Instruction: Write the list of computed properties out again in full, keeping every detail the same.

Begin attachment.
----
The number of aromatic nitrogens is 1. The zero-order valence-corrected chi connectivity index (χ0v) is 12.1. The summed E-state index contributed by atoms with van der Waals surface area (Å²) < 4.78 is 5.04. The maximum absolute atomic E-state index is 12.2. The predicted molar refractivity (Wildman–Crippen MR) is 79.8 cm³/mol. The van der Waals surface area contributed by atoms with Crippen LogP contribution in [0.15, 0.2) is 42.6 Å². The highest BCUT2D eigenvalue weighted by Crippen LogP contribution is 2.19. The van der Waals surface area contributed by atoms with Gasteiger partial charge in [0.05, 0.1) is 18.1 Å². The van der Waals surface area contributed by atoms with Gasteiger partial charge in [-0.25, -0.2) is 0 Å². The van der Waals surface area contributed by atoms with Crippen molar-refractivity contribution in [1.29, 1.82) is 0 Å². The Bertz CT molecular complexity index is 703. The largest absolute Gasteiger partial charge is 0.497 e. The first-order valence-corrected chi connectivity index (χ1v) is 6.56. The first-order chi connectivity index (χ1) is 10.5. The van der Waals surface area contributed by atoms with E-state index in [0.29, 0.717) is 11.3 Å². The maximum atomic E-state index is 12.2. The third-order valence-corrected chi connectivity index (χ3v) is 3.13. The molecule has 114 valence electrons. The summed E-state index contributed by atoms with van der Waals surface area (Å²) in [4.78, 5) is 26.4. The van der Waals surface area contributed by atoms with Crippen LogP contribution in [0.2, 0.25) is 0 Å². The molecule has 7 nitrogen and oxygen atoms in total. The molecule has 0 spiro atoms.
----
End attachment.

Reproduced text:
The number of aromatic nitrogens is 1. The zero-order valence-corrected chi connectivity index (χ0v) is 12.1. The summed E-state index contributed by atoms with van der Waals surface area (Å²) < 4.78 is 5.04. The maximum absolute atomic E-state index is 12.2. The predicted molar refractivity (Wildman–Crippen MR) is 79.8 cm³/mol. The van der Waals surface area contributed by atoms with Crippen LogP contribution in [0.15, 0.2) is 42.6 Å². The highest BCUT2D eigenvalue weighted by Crippen LogP contribution is 2.19. The van der Waals surface area contributed by atoms with Gasteiger partial charge in [0.05, 0.1) is 18.1 Å². The van der Waals surface area contributed by atoms with Gasteiger partial charge in [-0.25, -0.2) is 0 Å². The van der Waals surface area contributed by atoms with Crippen molar-refractivity contribution in [1.29, 1.82) is 0 Å². The Bertz CT molecular complexity index is 703. The largest absolute Gasteiger partial charge is 0.497 e. The first-order valence-corrected chi connectivity index (χ1v) is 6.56. The first-order chi connectivity index (χ1) is 10.5. The van der Waals surface area contributed by atoms with E-state index in [0.29, 0.717) is 11.3 Å². The maximum atomic E-state index is 12.2. The third-order valence-corrected chi connectivity index (χ3v) is 3.13. The molecule has 114 valence electrons. The summed E-state index contributed by atoms with van der Waals surface area (Å²) in [4.78, 5) is 26.4. The van der Waals surface area contributed by atoms with Crippen LogP contribution in [0.2, 0.25) is 0 Å². The molecule has 7 nitrogen and oxygen atoms in total. The molecule has 0 spiro atoms.